A good deal of prominence was given in ‘The Nation’ to the report of an “Aggregate Meeting” held in the Music Hall, Lower Abbey Street, on the 20th November 1849, and called on the requisition of “80 dignitaries and 110 curates of the Catholic Church; 22 members of the regular clergy; 120 magistrates; landed proprietors, corporators, and poor law guardians; 200 members of the learned professions; 700 land-owners,and farmers, and 900 merchants, traders and artizans”.
Richard Grattan, M.D., J.P., Drommin House, County Kildare, presided, and the speakers included Gavan Duffy and M. R. Leyne.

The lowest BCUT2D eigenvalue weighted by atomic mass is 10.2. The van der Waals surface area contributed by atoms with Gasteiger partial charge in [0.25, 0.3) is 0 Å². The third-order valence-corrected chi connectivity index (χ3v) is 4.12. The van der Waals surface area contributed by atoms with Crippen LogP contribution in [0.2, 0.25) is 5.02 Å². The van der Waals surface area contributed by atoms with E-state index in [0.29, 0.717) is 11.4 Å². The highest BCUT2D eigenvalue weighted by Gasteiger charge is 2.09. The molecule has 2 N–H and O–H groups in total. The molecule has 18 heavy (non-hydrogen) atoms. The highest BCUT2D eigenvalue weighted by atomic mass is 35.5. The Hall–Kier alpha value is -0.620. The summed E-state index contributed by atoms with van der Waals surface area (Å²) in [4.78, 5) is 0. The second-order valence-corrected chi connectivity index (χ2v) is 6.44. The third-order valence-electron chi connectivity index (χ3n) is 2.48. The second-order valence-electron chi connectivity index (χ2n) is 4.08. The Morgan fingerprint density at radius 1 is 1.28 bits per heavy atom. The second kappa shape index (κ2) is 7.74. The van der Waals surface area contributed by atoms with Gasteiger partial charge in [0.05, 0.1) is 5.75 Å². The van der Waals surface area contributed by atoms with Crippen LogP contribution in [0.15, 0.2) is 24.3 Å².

Resolutions were adopted declaring that “legislative independence is the clear, eternal and inalienable right of this country, and that no settlement of the affairs of Ireland can be permanent until that right is recognised and established,” and forming a new organisation to be known as “The Irish Alliance” “to take the most prompt and effective measures for the protection of the lives and interests of the Irish people, and the attainment of their natural rights.”
Other resolutions dealt with the land question, the disestablishment of the Protestant Church, and the promotion of measures for developing the resources, and encouraging the manufactures, trade and commerce of the country, “having due regard to the rights of labour.”
In a leading article on the 24th November, Duffy welcomed the new organisation: